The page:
On the way back to the coach we made several stops, one at an HEB to get some produce, then another at the City Cemetery. Anyone who has been a longtime reader knows that we have a special affinity for cemeteries, and although this one was much bigger than we normally like to visit, it had some very interesting characteristics, the principle ones being that it was divided off into sections. For example, there were sections for veterans, for the Odd Fellows, for children and even a Jewish section. A most interesting place to spend time learning about the diversity and the people of Laredo.
We ended the day with leftovers for supper, took a walk, though I'd have thought we'd walked enough already for one day, then watched some TV and relaxed. Thus ended our day in Laredo, a town that surprised us, that was more than just a stop in our passage through Life. Look around, explore and you never know what you will see.
March 14 Friday
We were on a mission from Linda today, and comparing it to the Blues Brothers movie may be stretching the point, but things happened. The goal was to be just west of Comstock before 3 pm so we could take a tour at Seminole Canyon State Park. It was foggy when we got up, but Linda being eager to get on the road, we didn't actually see the fog until the sun came up, or more accurately, it started getting light. We only had some 220 miles to travel, but considering our pace over the past tree and a half months, it meant we were practically running a marathon, and with a time deadline to boot.
Breakfast was the last portabella mushroom drizzled with olive oil, then smothered in beaten eggs to make the same great omelet as yesterday. Then it was time to put everything away. It is amazing how much stuff we can drag out, even when we are only staying for two nights. We had also got neighbors during the night as there was a fifth wheel in the spot next to us this morning. In a way it is funny, because there are spots all over the place and here we were, three in a row, the third one being a motorhome that was two sites over and had been there when we pulled in. Since they were both Canadian rigs, the annual migration back north must be underway.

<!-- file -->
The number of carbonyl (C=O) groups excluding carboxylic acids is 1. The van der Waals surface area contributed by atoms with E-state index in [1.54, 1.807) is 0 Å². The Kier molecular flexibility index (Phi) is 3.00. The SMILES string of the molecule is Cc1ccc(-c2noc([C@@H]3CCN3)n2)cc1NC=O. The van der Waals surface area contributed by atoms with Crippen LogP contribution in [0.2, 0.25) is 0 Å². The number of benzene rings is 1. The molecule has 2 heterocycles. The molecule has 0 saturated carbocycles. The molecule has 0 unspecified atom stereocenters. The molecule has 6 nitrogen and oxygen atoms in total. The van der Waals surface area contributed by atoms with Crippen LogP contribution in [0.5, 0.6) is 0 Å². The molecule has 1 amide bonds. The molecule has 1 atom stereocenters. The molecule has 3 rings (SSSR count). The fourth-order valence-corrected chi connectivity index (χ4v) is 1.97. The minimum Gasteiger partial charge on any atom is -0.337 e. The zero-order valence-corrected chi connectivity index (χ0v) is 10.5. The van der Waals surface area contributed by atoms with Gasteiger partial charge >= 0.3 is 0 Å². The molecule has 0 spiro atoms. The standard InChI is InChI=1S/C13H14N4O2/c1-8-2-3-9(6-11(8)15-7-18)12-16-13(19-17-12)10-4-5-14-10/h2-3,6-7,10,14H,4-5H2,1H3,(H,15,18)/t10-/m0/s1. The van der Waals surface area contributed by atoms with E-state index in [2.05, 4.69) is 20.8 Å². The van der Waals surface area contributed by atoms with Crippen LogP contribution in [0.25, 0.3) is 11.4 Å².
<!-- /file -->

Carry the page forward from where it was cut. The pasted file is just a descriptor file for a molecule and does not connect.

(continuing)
At last everything was put away, the Explorer was hooked up, and we were off. Linda had spent time checking on the closest Flying J, which turned out to be just a few miles north of Laredo, so a stop for diesel was first on the list. That was when I should have gotten a hint about the day. Actually I should have gotten the hint when the first light of day exposed the fog, but either way, I didn't. Turned out there was major road construction going on at the exit and it was closed, which meant we could either turn around and go back or head on to the northwest. One look at the line of trucks on the road to the place convinced us that continued travel was our best option.
Travel we did, mile after mile after mile. Our first stopping point wasn't until we reached Del Rio, some 180 miles away. We kept having omens, but we were so intent on making the tour, we just weren't paying attention. First there was what might be referred to as the hanging bridge, or the disappearing lane bridge.
Then there was the large yellow object on the road.
It was just any over sized load, it was a way, way over sized load, taking up more than two lanes. There was absolutely no way we, or anyone else for that matter, was going to pass that thing.
Of course we were so focused on the fact it was there, and we were going much slower than we had hoped to be going, that any thought of stopping for fuel was nowhere in our thoughts. Looking ahead we could see the road we wanted to take was going to turn, so we figured that we would soon have a clear road. How wrong we were. That began a game of anticipating the next turn, then discovering the wide one was also going the same way.
It finally turned off leaving us, and before long we were in Del Rio. The problem then became finding a fuel stop that we could fit into. Of all the states we travel in, the one that is the least RV friendly as far as getting fuel seems to be Texas. Going out of town, and also getting near the bottom of the fuel tank we finally saw a station we could fit into. The problem was that it was on the other side of the road, necessitating a turn and traverse of the uneven connector between the two sides of the divided highway we were on. We made it, and soon the fuel was flowing into the tank, and flowing, and flowing.